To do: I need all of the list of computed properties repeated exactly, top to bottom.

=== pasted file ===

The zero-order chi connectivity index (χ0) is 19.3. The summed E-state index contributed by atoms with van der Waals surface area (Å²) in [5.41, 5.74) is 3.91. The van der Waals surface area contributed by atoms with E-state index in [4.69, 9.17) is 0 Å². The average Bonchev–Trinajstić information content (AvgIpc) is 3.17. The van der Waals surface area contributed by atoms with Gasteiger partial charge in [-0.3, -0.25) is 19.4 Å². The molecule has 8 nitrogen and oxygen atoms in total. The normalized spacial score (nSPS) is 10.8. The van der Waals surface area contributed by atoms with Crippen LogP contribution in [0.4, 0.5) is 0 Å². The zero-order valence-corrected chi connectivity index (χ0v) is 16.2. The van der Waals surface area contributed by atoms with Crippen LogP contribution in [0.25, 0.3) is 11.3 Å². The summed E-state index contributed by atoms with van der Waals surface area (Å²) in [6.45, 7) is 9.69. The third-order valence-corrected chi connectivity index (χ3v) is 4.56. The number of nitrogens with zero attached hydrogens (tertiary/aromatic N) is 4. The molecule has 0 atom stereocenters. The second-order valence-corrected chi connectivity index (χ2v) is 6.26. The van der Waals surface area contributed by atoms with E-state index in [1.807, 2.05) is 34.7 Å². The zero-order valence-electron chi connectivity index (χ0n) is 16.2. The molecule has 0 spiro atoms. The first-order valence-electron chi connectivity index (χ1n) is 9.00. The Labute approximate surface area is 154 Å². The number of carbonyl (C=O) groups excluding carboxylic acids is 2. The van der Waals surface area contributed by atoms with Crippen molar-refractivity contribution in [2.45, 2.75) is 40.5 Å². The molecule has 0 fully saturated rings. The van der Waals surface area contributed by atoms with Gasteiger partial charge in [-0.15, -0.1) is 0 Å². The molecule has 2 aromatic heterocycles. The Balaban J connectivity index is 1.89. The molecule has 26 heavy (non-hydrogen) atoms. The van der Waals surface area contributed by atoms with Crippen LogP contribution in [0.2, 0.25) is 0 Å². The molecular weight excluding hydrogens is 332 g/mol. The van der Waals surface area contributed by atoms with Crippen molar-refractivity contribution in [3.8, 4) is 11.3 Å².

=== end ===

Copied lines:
The zero-order chi connectivity index (χ0) is 19.3. The summed E-state index contributed by atoms with van der Waals surface area (Å²) in [5.41, 5.74) is 3.91. The van der Waals surface area contributed by atoms with E-state index in [4.69, 9.17) is 0 Å². The average Bonchev–Trinajstić information content (AvgIpc) is 3.17. The van der Waals surface area contributed by atoms with Gasteiger partial charge in [-0.3, -0.25) is 19.4 Å². The molecule has 8 nitrogen and oxygen atoms in total. The normalized spacial score (nSPS) is 10.8. The van der Waals surface area contributed by atoms with Crippen LogP contribution in [0.4, 0.5) is 0 Å². The zero-order valence-corrected chi connectivity index (χ0v) is 16.2. The van der Waals surface area contributed by atoms with Crippen LogP contribution in [0.25, 0.3) is 11.3 Å². The summed E-state index contributed by atoms with van der Waals surface area (Å²) in [6.45, 7) is 9.69. The third-order valence-corrected chi connectivity index (χ3v) is 4.56. The number of nitrogens with zero attached hydrogens (tertiary/aromatic N) is 4. The molecule has 0 atom stereocenters. The second-order valence-corrected chi connectivity index (χ2v) is 6.26. The van der Waals surface area contributed by atoms with E-state index in [1.807, 2.05) is 34.7 Å². The zero-order valence-electron chi connectivity index (χ0n) is 16.2. The molecule has 0 spiro atoms. The first-order valence-electron chi connectivity index (χ1n) is 9.00. The Labute approximate surface area is 154 Å². The number of carbonyl (C=O) groups excluding carboxylic acids is 2. The van der Waals surface area contributed by atoms with Crippen molar-refractivity contribution in [2.45, 2.75) is 40.5 Å². The molecule has 0 fully saturated rings. The van der Waals surface area contributed by atoms with Gasteiger partial charge in [-0.15, -0.1) is 0 Å². The molecule has 2 aromatic heterocycles. The Balaban J connectivity index is 1.89. The molecule has 26 heavy (non-hydrogen) atoms. The van der Waals surface area contributed by atoms with Crippen LogP contribution in [0.2, 0.25) is 0 Å². The molecular weight excluding hydrogens is 332 g/mol. The van der Waals surface area contributed by atoms with Crippen molar-refractivity contribution in [3.8, 4) is 11.3 Å².